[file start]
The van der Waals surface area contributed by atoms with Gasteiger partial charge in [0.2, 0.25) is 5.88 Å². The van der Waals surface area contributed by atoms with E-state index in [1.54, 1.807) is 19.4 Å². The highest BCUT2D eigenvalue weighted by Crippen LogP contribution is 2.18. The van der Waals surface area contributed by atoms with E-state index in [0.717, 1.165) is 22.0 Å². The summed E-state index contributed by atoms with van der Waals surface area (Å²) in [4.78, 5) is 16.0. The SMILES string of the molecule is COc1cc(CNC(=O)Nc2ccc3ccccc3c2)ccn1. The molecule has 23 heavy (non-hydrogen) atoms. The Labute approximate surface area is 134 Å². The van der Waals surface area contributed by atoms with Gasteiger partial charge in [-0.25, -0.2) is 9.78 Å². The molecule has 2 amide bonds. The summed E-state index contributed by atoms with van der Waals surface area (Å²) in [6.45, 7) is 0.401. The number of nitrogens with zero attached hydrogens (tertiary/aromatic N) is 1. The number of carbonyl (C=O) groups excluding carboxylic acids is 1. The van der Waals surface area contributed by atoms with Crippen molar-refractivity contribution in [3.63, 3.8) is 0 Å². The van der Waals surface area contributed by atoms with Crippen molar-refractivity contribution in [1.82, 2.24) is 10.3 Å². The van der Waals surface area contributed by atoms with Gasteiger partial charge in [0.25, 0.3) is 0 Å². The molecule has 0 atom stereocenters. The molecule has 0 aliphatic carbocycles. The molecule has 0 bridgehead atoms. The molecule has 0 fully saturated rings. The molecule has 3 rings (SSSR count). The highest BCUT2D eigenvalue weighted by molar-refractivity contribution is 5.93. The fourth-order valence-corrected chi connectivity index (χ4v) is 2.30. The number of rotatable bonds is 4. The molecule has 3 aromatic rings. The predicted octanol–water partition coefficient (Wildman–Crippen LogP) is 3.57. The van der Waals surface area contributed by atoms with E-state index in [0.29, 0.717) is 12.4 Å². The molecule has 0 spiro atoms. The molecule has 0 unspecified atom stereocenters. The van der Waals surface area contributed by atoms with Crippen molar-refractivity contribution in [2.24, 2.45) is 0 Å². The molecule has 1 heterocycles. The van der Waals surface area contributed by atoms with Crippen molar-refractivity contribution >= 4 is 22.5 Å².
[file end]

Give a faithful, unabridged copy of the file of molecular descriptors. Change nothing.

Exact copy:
The van der Waals surface area contributed by atoms with Gasteiger partial charge in [0.2, 0.25) is 5.88 Å². The van der Waals surface area contributed by atoms with E-state index in [1.54, 1.807) is 19.4 Å². The highest BCUT2D eigenvalue weighted by Crippen LogP contribution is 2.18. The van der Waals surface area contributed by atoms with E-state index in [0.717, 1.165) is 22.0 Å². The summed E-state index contributed by atoms with van der Waals surface area (Å²) in [4.78, 5) is 16.0. The SMILES string of the molecule is COc1cc(CNC(=O)Nc2ccc3ccccc3c2)ccn1. The molecule has 23 heavy (non-hydrogen) atoms. The Labute approximate surface area is 134 Å². The van der Waals surface area contributed by atoms with Gasteiger partial charge in [-0.25, -0.2) is 9.78 Å². The molecule has 2 amide bonds. The summed E-state index contributed by atoms with van der Waals surface area (Å²) in [6.45, 7) is 0.401. The number of nitrogens with zero attached hydrogens (tertiary/aromatic N) is 1. The number of carbonyl (C=O) groups excluding carboxylic acids is 1. The van der Waals surface area contributed by atoms with Crippen molar-refractivity contribution in [3.63, 3.8) is 0 Å². The van der Waals surface area contributed by atoms with Crippen molar-refractivity contribution in [1.82, 2.24) is 10.3 Å². The van der Waals surface area contributed by atoms with Gasteiger partial charge in [0.25, 0.3) is 0 Å². The molecule has 0 atom stereocenters. The molecule has 0 aliphatic carbocycles. The molecule has 0 bridgehead atoms. The molecule has 0 fully saturated rings. The molecule has 3 rings (SSSR count). The highest BCUT2D eigenvalue weighted by molar-refractivity contribution is 5.93. The fourth-order valence-corrected chi connectivity index (χ4v) is 2.30. The number of rotatable bonds is 4. The molecule has 3 aromatic rings. The predicted octanol–water partition coefficient (Wildman–Crippen LogP) is 3.57. The van der Waals surface area contributed by atoms with E-state index in [0.29, 0.717) is 12.4 Å². The molecule has 0 spiro atoms. The molecule has 0 unspecified atom stereocenters. The van der Waals surface area contributed by atoms with Crippen molar-refractivity contribution in [2.24, 2.45) is 0 Å². The molecule has 1 heterocycles. The van der Waals surface area contributed by atoms with Crippen molar-refractivity contribution >= 4 is 22.5 Å².